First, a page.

The opinion of the court was delivered by: SHADUR
Banco del Estado ("Banco") has brought a three-count Second Amended Complaint ("Complaint"
) against Navistar International Transportation Corporation and Navistar International Export Corporation (collectively "Navistar") in connection with Banco's payment under two letters of credit for the purchase of 80 buses sold by Navistar to Sidauto S.A. ("Siduato"). Banco, in its own right and as Sidauto's assignee, asserts claims for (1) fraud, (2) breach of contract and implied warranty of good faith and (3) breach of the implied warranty of fitness for a particular purpose.
Navistar has moved for dismissal of the entire Complaint under Fed. R. Civ. P. ("Rule") 12(b)(6), and the motion is fully briefed and ready for decision. For the reasons stated in this memorandum opinion and order, Navistar's motion is granted in part and denied in part.
Familiar Rule 12(b)(6) principles require this Court to accept as true the Complaint's well-pleaded factual allegations, together with all reasonable inferences in Banco's favor ( Ledford v. Sullivan, 105 F.3d 354, 1997 U.S. App. LEXIS 1312, 1997 WL 28983, at *2 (7th Cir.)). Dismissal is appropriate only if "it is clear that no relief could be granted under any set of facts that could be proved consistent with [Banco's] allegations" (id., quoting Hishon v. King & Spalding, 467 U.S. 69, 73, 81 L. Ed. 2d 59, 104 S. Ct. 2229 (1984)). Hence the following Facts section credits Banco's allegations in their entirety.
In February 1993 Navistar's inventory included approximately 92 buses that it had manufactured in 1989 and 1990 for an ultimately aborted sale to a customer in the Dominican Republic. Because those buses had been in Navistar's inventory longer than any other group of comparably valued vehicles, Navistar executives (particularly those responsible for Latin American sales) were extremely anxious to sell them (PP8-9). In early February Navistar invited representatives of Sidauto (a Colombian company interested in importing buses to that country for public transportation) and Banco (a nationalized banking corporation organized under the laws of Colombia) to travel to the United States to view the buses (PP1, 2, 10).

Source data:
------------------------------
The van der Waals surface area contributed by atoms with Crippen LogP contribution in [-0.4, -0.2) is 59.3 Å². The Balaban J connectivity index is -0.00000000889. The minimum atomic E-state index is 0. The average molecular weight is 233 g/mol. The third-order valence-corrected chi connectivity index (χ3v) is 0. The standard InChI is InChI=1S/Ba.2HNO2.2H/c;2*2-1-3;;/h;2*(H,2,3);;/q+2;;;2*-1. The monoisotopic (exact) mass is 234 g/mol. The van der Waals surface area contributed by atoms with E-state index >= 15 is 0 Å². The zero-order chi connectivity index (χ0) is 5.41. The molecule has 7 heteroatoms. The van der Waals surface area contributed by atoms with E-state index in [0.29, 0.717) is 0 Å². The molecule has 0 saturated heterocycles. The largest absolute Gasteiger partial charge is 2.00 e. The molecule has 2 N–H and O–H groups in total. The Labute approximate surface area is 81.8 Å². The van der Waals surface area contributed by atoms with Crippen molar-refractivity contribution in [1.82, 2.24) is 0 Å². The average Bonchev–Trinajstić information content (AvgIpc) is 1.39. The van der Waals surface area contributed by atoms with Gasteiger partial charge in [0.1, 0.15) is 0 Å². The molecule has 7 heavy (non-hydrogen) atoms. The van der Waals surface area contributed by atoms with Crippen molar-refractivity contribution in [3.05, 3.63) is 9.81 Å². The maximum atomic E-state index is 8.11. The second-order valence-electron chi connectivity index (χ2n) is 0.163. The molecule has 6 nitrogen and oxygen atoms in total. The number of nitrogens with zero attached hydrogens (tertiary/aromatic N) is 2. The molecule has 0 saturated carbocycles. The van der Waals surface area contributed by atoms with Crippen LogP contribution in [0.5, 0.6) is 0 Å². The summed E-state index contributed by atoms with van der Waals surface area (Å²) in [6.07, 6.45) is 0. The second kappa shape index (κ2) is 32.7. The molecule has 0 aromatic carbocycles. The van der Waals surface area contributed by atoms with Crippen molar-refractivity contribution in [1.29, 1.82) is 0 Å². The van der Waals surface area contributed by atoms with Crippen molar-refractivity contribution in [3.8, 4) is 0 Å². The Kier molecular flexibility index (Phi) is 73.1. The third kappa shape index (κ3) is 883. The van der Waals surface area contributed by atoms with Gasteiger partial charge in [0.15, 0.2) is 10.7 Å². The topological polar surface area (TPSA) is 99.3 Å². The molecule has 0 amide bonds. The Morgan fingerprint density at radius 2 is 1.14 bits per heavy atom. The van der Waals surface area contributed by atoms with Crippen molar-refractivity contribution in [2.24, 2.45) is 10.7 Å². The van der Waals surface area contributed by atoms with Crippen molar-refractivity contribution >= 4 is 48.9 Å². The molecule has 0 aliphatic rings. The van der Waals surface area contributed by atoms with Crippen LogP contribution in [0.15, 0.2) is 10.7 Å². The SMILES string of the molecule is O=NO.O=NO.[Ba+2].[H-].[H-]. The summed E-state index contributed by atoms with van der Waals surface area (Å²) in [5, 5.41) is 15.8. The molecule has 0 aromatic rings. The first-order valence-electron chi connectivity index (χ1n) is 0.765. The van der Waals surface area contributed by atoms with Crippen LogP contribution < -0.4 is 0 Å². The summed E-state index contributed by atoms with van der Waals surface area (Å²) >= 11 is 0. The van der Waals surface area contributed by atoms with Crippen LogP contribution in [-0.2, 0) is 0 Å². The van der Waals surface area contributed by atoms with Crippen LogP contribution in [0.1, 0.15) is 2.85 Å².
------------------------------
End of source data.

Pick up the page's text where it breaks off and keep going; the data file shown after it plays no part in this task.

On February 25, 1993 Navistar's representative in charge of sales to Colombia, Raul Echeverri ("Echeverri"), and Navitrans International Ltd. ("Navitrans") manager Andres Duque ("Duque") met in New Carlisle, Ohio with Sidauto's managers Julio Cesar Cortes and Antonio Cortes (collectively "Cortes Brothers"), Banco director Dario Restrepo ("Restrepo") and a branch manager of a Banco office in Bogota, Astrid McAllister ("McAllister"). Echeverri and Duque escorted McAllister, Restrepo and Cortes Brothers to an uncovered lot in which the buses were being stored. McAllister and Restrepo looked briefly at one snow-covered bus and at a second that had been moved inside, touched up with paint and otherwise prepared for the inspection visit (PP10-12).
On February 26, 1993 the parties met at Navistar's office in Miami to discuss a sale of the buses. Navistar's Director of Operations for Latin America Ramon Curros ("Curros") attended the meeting along with Echeverri, Duque, Restrepo, McAllister and Cortes Brothers (P13). Curros represented to McAllister, Restrepo and Cortes Brothers that the buses were new and that the manufacture of the buses' bodies had been completed in 1992 and 1993 (PP14-15). Either or both of Curros and Echeverri further represented to McAllister, Restrepo and Cortes Brothers that the buses were "Model 1993 as a complete unit" (P16). Navistar representatives did not disclose that the buses had vehicle identification numbers ("VIN numbers") that, pursuant to United States Department of Transportation regulations, identified the buses as model year 1990 by the appearance of the letter "L" as the tenth character of the VIN number (P18).
On April 6, 1993 and again on April 21, 1993 Navistar issued a pro forma invoice describing the buses in Spanish as "Buses nuevos, vendidos ano de 1993" (P21). Banco's Federally Certified Judicial Interpreter has certified that those words translate to English as "New 1993 buses sold" (P22).
Navistar submitted a notarized copy of the invoice to Incomex, the Colombian government agency responsible for import permits, and to the Colombian Customs Service (P23). Knowing that Incomex would not issue an import permit for buses that were not of the current model year, Navistar had crafted the description so that the buses could be identified to Incomex as new 1993 model buses while simultaneously allowing Navistar to claim (if challenged) that Navistar meant only that the buses were unused as of their 1993 sale (PP27, 28). On April 27, 1993 Incomex issued an import permit for the buses, including a stamp on each page stating in Spanish that the buses were "New Merchandise Model 1993" (P25; Ex. D).